However, as AAPL gained sharply through July and in particular in August, in our example SoftBank’s counterparty would have been forced to buy more AAPL stock in the market to delta hedge their exposure. As the delta of the options approached 0.95, in this example the counterparty bank would have needed to purchase around $1.8 billion in AAPL stock, putting upward pressure on the share price. On average the value of AAPL shares traded per day is around $1billion, and this increased to above $3 billion in August. It is likely that the “melt-up” of AAPLs share price was due to the forced buying of AAPL stock by investment banks looking to hedge their exposures to the derivatives contracts sold both the the NASDAQ Whale and the legions of retail investors.

Our take


Share price movements typically reflect the balance between the number of buyers versus sellers of stock on a particular day. However often the reasons behind price movements can be quite opaque. The August gains in tech stocks in the USA which probably had an influence on the ASX’s tech stocks such as AfterPay were likely influenced by the forced buying of tech names such as AAPL, due to the delta hedging activities of the investment banks that sold call options. Similarly, the falls in September are likely to be due to these positions being unwound. For example, Softbank almost certainly did not want to take delivery of $38 billion worth of AAPL stock in late August, preferring a cash settlement from the banks that sold them the options.

From these observations, one could take the view that buying out of the money call options is a sound investment strategy. However, around 80% of call options expire worthless with the seller collecting the premium. As a regular seller of call options in the Atlas High Income Property Fund, this has been our experience over many years. We find that buyers are generally too optimistic with regard to the expected near-term share price gains. Indeed, all of the options that we sold at the end of June, for expiry last Thursday on the 17th September, expired out of the money. This earned Atlas extra income that helps us pay our 7% yield.

RWC: Plumbing Supplies made Sexy

Understanding Reliance Worldwide RWC with Hugh Dive

Plumbing products manufacturer Reliance Worldwide (RWC) is the not-so-well-known global brand. RWC was the toast of reporting season up +43% in August after …

Plumbing products manufacturer Reliance Worldwide (RWC) is the not-so-well-known global brand. RWC was the toast of reporting season up +43% in August after reporting better than expected numbers courtesy of sales growth in the USA, no mean feat within a country beset by lockdowns. RWC’s vest known product is Share Bite, a quick and simple plumbing connection solution demonstrated here: https://www.youtube.com/watch?v=YIhk4… RWC’s share price has had a roller-coaster ride since listing on the ASX in 2016 for over $1 billion which was the biggest float in that year. In the period 2016 to 2018 the company could do no wrong growing sales, expanding into Europe and becoming a favorite stock of many value managers. However, downgrades in 2019 and then CV-19 saw RWC drift below the IPO price of $2.50. In this week’s TT we are going to look at this quite polarising company. In this week’s Torpedo Thursday Hugh Dive from Atlas Funds Management looks at the business of RWC and explores whether it’s a viable investment.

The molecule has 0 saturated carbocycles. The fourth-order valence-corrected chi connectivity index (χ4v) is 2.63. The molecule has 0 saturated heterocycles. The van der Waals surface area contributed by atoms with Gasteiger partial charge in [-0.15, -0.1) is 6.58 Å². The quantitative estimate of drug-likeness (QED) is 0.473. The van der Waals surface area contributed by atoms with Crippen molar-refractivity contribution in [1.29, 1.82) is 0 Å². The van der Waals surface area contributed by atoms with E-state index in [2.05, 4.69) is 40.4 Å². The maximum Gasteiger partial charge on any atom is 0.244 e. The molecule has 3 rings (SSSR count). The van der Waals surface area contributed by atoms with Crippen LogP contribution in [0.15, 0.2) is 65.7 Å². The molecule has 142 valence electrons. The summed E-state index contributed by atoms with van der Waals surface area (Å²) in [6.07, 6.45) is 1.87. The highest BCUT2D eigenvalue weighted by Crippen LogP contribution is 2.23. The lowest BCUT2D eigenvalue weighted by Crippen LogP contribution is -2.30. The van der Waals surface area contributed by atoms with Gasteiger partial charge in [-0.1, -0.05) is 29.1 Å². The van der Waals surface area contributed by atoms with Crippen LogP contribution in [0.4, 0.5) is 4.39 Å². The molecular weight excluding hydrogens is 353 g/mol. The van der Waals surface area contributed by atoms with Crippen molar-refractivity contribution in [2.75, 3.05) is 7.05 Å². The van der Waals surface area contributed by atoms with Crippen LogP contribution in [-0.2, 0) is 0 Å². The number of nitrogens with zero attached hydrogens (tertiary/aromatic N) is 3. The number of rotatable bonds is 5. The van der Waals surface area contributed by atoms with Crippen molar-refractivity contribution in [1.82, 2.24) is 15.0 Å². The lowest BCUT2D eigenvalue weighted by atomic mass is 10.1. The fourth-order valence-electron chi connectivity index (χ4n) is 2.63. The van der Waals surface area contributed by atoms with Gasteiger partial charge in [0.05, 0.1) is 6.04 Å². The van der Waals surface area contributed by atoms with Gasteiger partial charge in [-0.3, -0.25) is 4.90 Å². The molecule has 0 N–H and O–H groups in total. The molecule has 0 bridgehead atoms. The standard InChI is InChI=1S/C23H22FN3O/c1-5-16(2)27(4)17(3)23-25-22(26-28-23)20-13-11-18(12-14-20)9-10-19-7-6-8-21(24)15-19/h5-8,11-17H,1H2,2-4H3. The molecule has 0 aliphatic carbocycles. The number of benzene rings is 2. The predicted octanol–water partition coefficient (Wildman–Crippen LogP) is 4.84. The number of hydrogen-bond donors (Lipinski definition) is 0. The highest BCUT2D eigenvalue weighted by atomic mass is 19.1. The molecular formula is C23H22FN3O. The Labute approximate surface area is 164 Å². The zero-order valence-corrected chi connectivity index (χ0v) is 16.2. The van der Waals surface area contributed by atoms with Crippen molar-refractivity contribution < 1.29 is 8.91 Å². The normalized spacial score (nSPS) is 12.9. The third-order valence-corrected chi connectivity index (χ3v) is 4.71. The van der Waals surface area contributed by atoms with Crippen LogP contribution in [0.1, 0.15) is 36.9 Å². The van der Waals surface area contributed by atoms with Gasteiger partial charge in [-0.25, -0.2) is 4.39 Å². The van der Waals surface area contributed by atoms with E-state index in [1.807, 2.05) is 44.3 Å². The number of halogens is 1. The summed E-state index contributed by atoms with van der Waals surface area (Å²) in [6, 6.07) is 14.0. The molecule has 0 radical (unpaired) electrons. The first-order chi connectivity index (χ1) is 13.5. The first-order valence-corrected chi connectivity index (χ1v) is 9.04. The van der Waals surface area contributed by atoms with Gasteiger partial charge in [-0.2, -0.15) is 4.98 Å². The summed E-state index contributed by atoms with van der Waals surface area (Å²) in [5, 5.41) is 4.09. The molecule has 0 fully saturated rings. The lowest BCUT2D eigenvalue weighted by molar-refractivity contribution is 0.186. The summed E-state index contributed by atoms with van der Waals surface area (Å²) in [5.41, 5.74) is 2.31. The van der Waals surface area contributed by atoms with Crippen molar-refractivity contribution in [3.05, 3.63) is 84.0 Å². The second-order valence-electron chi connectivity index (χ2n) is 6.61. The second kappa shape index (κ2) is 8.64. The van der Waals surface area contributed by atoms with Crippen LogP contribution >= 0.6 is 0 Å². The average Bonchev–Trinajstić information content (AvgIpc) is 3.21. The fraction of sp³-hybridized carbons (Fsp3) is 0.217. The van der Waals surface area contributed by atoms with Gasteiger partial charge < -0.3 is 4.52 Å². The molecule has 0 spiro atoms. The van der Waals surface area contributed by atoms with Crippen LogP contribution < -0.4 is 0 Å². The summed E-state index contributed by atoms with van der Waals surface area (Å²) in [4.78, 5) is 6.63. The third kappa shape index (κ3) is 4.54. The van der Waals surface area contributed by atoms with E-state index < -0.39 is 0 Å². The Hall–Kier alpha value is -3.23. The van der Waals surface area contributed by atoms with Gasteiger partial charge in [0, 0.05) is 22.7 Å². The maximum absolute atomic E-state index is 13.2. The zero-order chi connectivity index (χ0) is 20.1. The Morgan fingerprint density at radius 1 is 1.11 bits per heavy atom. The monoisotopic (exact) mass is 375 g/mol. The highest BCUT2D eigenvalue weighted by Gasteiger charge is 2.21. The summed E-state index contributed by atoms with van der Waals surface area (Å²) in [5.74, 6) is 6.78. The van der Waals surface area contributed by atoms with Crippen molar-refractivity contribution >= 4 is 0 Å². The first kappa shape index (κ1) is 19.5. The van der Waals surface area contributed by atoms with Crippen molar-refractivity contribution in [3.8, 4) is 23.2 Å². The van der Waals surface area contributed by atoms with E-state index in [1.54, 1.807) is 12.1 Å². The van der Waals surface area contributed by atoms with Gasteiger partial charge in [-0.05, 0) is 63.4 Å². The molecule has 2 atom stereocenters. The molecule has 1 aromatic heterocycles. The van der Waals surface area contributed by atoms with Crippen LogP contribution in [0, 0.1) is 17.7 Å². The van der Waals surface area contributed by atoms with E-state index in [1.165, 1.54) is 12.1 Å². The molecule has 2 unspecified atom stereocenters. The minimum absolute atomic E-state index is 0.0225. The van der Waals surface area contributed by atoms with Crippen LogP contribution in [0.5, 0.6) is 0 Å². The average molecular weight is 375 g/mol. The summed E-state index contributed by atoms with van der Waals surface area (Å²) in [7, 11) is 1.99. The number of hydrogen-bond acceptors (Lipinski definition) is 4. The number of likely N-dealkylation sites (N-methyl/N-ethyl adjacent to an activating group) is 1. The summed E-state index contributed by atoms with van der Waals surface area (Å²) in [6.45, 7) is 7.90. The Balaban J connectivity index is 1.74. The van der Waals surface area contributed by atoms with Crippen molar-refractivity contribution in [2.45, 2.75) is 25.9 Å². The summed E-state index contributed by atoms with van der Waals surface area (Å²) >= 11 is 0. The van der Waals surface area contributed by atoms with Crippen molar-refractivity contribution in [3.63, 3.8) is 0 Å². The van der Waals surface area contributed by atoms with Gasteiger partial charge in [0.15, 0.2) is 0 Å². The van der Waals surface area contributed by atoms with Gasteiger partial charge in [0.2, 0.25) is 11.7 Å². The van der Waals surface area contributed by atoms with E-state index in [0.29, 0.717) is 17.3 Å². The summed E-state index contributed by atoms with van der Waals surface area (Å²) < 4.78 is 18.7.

August Monthly Newsletter

  • In August most listed companies in Australia reported their profit results for the six months ending in June. This period has arguably been the most challenging for real estate ever. At no stage during the 1992 recession or the GFC were large sections of the economy closed by the government and Australia’s borders effectively sealed. While the shopping centre trusts saw significant declines in earnings, many other property trusts were far less impacted from CV-19 than was feared during the dark days of March.
  • The Atlas High Income Property Fund gained by +5.3% in August, a pleasing outcome as many companies in the Fund reported stable earnings, paid distributions and were quietly optimistic for 2021. A common theme from reporting season was that business conditions have continued to improve since June, with tenants paying rent and new leasing deals being signed.  
  • In an environment where interest rates are close to zero, we see that in the near future, the market will re-rate property trusts that can deliver a stable stream of dividends to investors. What the August reporting season demonstrated was that real estate is not a homogenous asset, with some landlords seeing a minimal impact from CV-19.

Go to Monthly Newsletters for a more detailed discussion of the listed property market and the fund’s strategy going into 2020.

The Virus-afflicted August Reporting Season

The August 2020 reporting season was always going to be very unusual, dominated not by company-specific factors, but instead by rising political tensions, unprecedented fiscal stimulus plans, travel bans and government-mandated shutdowns. The impact of COVID-19 on our society over the past six months almost surely was outside of the disaster planning scenarios of both companies and investors alike.

Against this challenging background, markets were expecting horrific financial results and large losses as we enter this reporting season. Outside of travel-related companies, corporate results ended better than expected. In this week’s piece, we look at key themes coming out of the August 2020 reporting season.

More information than usual

Despite the uncertainty, many ASX-listed companies have improved communications with their shareholders, with some companies including Transurban and Sydney Airport giving monthly updates on operating performance which looked very dramatic in April and May. On the positive side of the ledger JB Hi-Fi, Coles and Wesfarmers provided out of cycle updates, highlighting sharp increases in revenue during lock-downs. Traditionally, Australian corporates may only offer a relatively bland update in May between presenting their first-half profit results in February and their full-year results in August.